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General Programming Concepts:
Writing and Debugging Programs

Curses Library

The curses library provides a set of functions that enable you to manipulate a terminal's display regardless of the terminal type. The curses library supports color. However, multibyte characters are not supported. All references to characters in the curses documentation refer to single-byte characters. Throughout this documentation, the curses library is referred to as curses.

The basis of curses programming is the window data structure. Using this structure, you can manipulate data on a terminal's display. You can instruct curses to treat the entire terminal display as one large window, or you can create multiple windows on the display. The windows can be different sizes and can overlap one another. A typical curses application has a single large window and one subwindow within it.

Each window on a terminal's display has its own window data structure. This structure keeps state information about the window, such as its size and where it is located on the display. Curses uses the window data structure to obtain the relevant information it needs to carry out your instructions.


When programming with curses, you should be familiar with the following terms:

Term Definition
current character The character that the logical cursor is currently on.
current line The line that the logical cursor is currently on.
curscr A virtual default window provided by curses. The curscr (current screen) is an internal representation of what currently appears on the terminal's external display. Do not modify the curscr.
display A physical display connected to a workstation.
logical cursor The cursor location within each window. The window data structure keeps track of the location of its logical cursor.
pad A type of window that is larger than the dimensions of the terminal's display.
physical cursor The cursor that appears on a display. The workstation uses this cursor to write to the display. There is only one physical cursor per display.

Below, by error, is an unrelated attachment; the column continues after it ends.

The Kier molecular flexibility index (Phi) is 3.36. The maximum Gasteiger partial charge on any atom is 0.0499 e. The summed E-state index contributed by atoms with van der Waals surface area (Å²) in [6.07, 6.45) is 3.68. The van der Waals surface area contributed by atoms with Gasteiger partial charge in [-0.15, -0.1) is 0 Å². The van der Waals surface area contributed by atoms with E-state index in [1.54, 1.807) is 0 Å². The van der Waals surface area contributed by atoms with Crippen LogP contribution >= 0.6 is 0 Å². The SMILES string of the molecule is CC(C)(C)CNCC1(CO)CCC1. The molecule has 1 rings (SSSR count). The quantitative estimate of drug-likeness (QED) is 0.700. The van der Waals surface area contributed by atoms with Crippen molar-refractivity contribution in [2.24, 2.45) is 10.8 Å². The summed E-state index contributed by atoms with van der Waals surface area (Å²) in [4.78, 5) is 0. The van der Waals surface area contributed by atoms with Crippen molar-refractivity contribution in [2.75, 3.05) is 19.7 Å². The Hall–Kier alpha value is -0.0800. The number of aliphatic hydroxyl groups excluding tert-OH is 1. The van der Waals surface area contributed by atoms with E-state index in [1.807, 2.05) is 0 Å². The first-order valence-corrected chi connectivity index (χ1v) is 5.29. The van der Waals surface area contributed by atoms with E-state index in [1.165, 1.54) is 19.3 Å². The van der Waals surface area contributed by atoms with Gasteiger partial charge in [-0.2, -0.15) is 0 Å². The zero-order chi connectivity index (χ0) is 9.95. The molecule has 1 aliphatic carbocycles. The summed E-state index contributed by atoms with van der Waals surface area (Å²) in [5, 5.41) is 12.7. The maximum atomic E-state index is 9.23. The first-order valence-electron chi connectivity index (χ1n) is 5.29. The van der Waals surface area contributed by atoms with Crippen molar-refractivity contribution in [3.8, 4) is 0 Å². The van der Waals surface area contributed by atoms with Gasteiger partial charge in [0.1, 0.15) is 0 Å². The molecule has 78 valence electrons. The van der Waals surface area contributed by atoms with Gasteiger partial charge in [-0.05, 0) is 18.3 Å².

screen The window that fills the entire display. The screen is synonymous with the stdscr.
stdscr A virtual default window (standard screen) provided by curses that represents the entire display.
window A pointer to a C data structure and the graphic representation of that data structure on the display. A window can be thought of as a two-dimensional array representing how all or part of the display looks at any point in time.

Naming Conventions

A single curses subroutine can have more than one version. Curses subroutines with multiple versions follow distinct naming conventions that identify the separate versions. These conventions add a prefix to a standard curses subroutine and identify what arguments the subroutine requires or what actions take place when the subroutine is called. The different versions of curses subroutine names use the following prefixes:

Prefix Description
w Identifies a subroutine that requires a window argument.
p Identifies a subroutine that requires a pad argument.
mv Identifies a subroutine that first performs a move to the program-supplied coordinates.

If a curses subroutine has multiple versions and does not include one of the preceding prefixes, the curses default window stdscr (standard screen) is used. The majority of subroutines that use the stdscr are macros created in the /usr/include/curses.h file using #define statements. The preprocessor replaces these statements at compilation time. As a result, these macros do not appear in the compiled assembler code, a trace, a debug program, or the curses source code.

If a curses subroutine has only a single version, it does not necessarily use stdscr. For example, the printw subroutine prints a string to the stdscr. The wprintw subroutine prints a string to a specific window by supplying the window argument. The mvprintw subroutine moves the specified coordinates to the stdscr and then performs the same function as the printw subroutine. Likewise, the mvwprintw subroutine moves the specified coordinates to the specified window and then performs the same function as the wprintw subroutine.

Structure of a Curses Program

In general, a curses program has the following progression:

  1. Start curses.
  2. Check for color support (optional).
  3. Start color (optional).
  4. Create one or more windows.
  5. Manipulate windows.
  6. Destroy one or more windows.
  7. Stop curses.

Some steps are optional, so your program does not have to follow this progression exactly.

Return Values

With a few exceptions, all curses subroutines return either the integer value ERR or the integer value OK. Subroutines that do not follow this convention are noted appropriately. Subroutines that return pointers always return a null pointer or an error.

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